Well, as you can see, it’s shot in my car hold. It’s a total of 4 lights. Black sheet background clamped onto some cupboard doors. The key light is an SB-600 in a soft box overhead via a C-Stand. It’s got 1/2 CTO on it which really makes this image. Two rim lights behind me on left and right. The camera left rim is pointing up at me and the right is coming down. It really chisels the outline with thick green theatrical gels on 2 LP180s. And the last light was a special for the banjo. The SB-900 was simply put on the floor in an Orbis ring light to circle the drum of the banjo. I couldn’t have made a light mod match a subject better! I had originally set it up as on axis fill but on the ground worked so much better and added to the overall dramatic feel. It was a fun way to spend an hour or so. 😎
So cheer on the Saskatchewan Roughriders to Grey Cup victory on Sunday! Green is the colour, football is the game!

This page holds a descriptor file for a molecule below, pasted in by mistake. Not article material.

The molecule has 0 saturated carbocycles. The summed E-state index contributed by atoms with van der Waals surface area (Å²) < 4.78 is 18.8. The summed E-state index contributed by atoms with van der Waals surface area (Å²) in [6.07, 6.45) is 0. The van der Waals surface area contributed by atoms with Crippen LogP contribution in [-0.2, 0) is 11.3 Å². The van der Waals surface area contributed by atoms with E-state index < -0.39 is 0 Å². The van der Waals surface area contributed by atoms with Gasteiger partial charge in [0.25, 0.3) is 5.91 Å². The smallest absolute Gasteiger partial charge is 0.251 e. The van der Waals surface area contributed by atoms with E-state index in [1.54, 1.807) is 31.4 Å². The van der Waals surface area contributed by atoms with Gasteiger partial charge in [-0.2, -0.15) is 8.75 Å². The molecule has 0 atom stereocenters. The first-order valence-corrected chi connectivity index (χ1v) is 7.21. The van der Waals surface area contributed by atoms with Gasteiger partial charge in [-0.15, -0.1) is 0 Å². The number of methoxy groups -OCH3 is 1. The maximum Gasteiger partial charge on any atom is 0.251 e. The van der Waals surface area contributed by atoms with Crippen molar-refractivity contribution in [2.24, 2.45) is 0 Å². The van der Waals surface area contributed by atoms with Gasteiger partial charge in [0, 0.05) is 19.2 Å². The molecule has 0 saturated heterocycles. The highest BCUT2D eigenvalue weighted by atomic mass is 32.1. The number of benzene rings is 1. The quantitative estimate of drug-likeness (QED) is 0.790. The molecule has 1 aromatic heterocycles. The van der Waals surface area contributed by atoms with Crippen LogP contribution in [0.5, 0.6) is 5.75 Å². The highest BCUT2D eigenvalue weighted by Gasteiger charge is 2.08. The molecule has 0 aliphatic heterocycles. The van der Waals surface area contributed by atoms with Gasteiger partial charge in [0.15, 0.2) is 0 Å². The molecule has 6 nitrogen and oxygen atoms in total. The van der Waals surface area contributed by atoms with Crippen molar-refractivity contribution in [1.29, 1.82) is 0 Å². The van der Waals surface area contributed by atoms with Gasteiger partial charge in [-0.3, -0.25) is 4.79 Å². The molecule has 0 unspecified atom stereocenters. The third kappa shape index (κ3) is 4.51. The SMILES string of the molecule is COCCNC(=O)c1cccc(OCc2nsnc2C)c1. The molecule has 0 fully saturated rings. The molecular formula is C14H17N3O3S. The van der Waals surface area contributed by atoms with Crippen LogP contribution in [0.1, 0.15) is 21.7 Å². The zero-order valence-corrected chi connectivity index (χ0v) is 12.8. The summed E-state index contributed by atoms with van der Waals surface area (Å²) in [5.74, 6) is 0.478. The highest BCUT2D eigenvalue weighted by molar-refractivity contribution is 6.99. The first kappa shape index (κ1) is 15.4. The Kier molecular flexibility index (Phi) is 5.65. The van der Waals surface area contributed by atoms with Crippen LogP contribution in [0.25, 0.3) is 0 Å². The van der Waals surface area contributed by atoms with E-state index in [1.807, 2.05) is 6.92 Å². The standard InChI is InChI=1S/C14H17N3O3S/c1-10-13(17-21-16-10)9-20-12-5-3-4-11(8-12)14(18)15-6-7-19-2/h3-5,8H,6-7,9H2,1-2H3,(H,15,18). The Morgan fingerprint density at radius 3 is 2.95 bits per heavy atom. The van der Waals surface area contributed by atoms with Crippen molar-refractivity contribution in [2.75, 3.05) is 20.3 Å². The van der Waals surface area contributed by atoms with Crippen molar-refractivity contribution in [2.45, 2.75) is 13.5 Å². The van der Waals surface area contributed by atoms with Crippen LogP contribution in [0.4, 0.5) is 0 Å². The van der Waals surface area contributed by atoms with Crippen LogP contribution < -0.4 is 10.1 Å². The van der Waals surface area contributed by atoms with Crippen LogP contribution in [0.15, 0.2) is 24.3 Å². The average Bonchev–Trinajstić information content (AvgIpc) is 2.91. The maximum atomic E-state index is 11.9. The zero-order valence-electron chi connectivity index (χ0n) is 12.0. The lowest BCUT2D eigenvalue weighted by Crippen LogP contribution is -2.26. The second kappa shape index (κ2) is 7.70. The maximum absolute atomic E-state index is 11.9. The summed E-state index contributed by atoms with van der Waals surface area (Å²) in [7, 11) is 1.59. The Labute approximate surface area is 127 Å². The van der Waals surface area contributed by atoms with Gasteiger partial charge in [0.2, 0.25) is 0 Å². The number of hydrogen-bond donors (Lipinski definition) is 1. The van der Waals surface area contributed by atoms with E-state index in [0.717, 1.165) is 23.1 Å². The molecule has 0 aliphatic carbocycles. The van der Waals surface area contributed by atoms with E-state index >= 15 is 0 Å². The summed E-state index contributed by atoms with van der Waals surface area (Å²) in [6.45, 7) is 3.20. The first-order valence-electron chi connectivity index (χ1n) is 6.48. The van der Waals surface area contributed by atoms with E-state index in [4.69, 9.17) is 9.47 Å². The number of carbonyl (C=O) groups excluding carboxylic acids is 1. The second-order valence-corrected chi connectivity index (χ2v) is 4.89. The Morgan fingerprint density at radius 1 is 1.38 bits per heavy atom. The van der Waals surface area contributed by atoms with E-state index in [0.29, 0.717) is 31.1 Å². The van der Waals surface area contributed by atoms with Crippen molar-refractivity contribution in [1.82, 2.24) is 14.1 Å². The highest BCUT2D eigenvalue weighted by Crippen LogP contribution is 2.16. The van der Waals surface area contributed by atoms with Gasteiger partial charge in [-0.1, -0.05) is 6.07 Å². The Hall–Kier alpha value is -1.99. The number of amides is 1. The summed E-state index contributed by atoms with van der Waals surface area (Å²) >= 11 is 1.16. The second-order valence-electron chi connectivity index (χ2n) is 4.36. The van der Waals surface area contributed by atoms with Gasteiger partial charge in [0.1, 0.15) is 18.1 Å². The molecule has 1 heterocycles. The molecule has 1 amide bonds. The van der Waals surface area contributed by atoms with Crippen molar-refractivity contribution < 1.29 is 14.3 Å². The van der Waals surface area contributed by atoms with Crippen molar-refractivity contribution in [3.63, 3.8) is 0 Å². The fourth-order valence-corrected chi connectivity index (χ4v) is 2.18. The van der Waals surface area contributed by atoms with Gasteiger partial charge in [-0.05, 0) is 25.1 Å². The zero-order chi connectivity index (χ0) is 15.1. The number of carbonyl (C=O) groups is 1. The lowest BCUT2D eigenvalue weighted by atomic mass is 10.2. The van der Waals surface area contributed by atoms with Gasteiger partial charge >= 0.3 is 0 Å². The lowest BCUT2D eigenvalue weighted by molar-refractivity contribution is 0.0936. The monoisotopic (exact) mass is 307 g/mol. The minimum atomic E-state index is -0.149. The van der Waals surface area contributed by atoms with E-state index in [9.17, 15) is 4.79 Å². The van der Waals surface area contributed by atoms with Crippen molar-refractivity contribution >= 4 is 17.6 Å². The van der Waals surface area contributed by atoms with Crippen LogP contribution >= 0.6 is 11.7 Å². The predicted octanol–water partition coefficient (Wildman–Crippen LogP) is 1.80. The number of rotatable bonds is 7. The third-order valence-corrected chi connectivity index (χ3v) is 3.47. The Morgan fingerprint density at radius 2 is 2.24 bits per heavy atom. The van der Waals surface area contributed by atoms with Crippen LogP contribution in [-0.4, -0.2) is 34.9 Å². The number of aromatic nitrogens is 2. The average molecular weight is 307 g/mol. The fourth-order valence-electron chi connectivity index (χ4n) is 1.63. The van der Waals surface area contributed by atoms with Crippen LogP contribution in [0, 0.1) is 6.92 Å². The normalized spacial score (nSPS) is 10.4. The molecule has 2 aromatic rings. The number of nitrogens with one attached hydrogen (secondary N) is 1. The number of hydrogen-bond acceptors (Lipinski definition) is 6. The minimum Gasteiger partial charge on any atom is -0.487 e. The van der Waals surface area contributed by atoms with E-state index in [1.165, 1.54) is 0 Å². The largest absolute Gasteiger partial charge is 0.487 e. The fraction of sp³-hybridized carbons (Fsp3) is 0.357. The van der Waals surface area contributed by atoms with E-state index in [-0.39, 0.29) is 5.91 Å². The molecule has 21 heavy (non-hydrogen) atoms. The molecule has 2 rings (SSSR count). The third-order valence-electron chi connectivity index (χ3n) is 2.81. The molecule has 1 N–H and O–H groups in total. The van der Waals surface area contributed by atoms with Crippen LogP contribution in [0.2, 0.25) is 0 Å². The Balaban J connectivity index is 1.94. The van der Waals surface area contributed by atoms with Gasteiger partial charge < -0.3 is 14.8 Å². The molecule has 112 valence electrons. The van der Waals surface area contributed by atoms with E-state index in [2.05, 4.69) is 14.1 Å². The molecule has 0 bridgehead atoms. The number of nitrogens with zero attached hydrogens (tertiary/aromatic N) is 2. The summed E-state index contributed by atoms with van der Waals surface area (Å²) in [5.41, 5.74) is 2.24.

Kid photography is tough. They’re uncooperative. Combative. Scary! Now you know why kid photographers charge the mad scratch. 😉 hehheheehe…… I was trying to get some Christmas pictures of our kids the other day, which is always a gong show. It’s all my fault for breeding in the hatred of the camera to my kids. I’ve taken waaaay too many photos of them and now they won’t smile nice and look at the camera. Doh! But every once in a while, they will cooperate. This little shoot was an example of not! It was one ensuing comedy of errors after another. The other complicated thing was using a lighting setup. The kids have to be in a certain place for it to work, which simply doesn’t work super great with wiggly worm toddlers. Now you know why kid photographers use fast primes and shoot in natural light! hehheheeh……. 8)
The other night we did a super fun shoot on Moir in the glamour garage. It was a spur of the moment kind of thing after they found these way cool wigs. The girls grabbed their head bands from the Relay for Life too which drove home the point of the shoot: Cancer Sucks. Like anything in life, if you let stuff drag you down, it will. But, on the other hand, if you boldly face the trials with faith, hope and love in the big guy upstairs, you will conquer! Especially if you can laugh and have a good time! 8) So that’s what we did. The name of the game was fun, glamour-ish shots. Lots of lights, lots of attitude. However, the girls need to work on “sassy.” Bubbly & fun loving is down pat, but sassy? I need blue steel. I need magnum! I need le tigré! Where’s that at?! 😉